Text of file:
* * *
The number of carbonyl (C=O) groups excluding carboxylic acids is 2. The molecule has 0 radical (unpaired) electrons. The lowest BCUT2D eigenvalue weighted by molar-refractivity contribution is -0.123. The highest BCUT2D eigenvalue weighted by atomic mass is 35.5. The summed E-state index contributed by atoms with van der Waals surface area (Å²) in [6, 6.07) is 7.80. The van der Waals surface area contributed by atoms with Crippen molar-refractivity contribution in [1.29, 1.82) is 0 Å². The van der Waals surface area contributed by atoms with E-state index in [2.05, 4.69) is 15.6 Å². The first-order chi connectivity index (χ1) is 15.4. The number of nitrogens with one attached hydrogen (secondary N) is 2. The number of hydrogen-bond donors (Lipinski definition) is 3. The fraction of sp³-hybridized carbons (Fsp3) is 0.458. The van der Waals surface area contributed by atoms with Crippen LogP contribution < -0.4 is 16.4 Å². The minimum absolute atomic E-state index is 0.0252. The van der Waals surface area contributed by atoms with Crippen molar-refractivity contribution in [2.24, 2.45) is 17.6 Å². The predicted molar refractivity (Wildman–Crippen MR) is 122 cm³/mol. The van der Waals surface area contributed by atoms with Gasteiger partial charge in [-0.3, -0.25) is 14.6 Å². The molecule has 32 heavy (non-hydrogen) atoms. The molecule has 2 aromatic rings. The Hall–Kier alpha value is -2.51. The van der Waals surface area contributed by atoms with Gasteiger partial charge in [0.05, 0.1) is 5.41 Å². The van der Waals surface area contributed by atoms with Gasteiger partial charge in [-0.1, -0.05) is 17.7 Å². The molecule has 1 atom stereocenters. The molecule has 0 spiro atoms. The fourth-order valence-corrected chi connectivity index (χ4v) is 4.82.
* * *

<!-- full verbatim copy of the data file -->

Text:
The number of carbonyl (C=O) groups excluding carboxylic acids is 2. The molecule has 0 radical (unpaired) electrons. The lowest BCUT2D eigenvalue weighted by molar-refractivity contribution is -0.123. The highest BCUT2D eigenvalue weighted by atomic mass is 35.5. The summed E-state index contributed by atoms with van der Waals surface area (Å²) in [6, 6.07) is 7.80. The van der Waals surface area contributed by atoms with Crippen molar-refractivity contribution in [1.29, 1.82) is 0 Å². The van der Waals surface area contributed by atoms with E-state index in [2.05, 4.69) is 15.6 Å². The first-order chi connectivity index (χ1) is 15.4. The number of nitrogens with one attached hydrogen (secondary N) is 2. The number of hydrogen-bond donors (Lipinski definition) is 3. The fraction of sp³-hybridized carbons (Fsp3) is 0.458. The van der Waals surface area contributed by atoms with Crippen LogP contribution < -0.4 is 16.4 Å². The minimum absolute atomic E-state index is 0.0252. The van der Waals surface area contributed by atoms with Crippen molar-refractivity contribution in [2.24, 2.45) is 17.6 Å². The predicted molar refractivity (Wildman–Crippen MR) is 122 cm³/mol. The van der Waals surface area contributed by atoms with Gasteiger partial charge in [-0.3, -0.25) is 14.6 Å². The molecule has 32 heavy (non-hydrogen) atoms. The molecule has 2 aromatic rings. The Hall–Kier alpha value is -2.51. The van der Waals surface area contributed by atoms with Gasteiger partial charge in [0.05, 0.1) is 5.41 Å². The van der Waals surface area contributed by atoms with Gasteiger partial charge in [-0.1, -0.05) is 17.7 Å². The molecule has 1 atom stereocenters. The molecule has 0 spiro atoms. The fourth-order valence-corrected chi connectivity index (χ4v) is 4.82.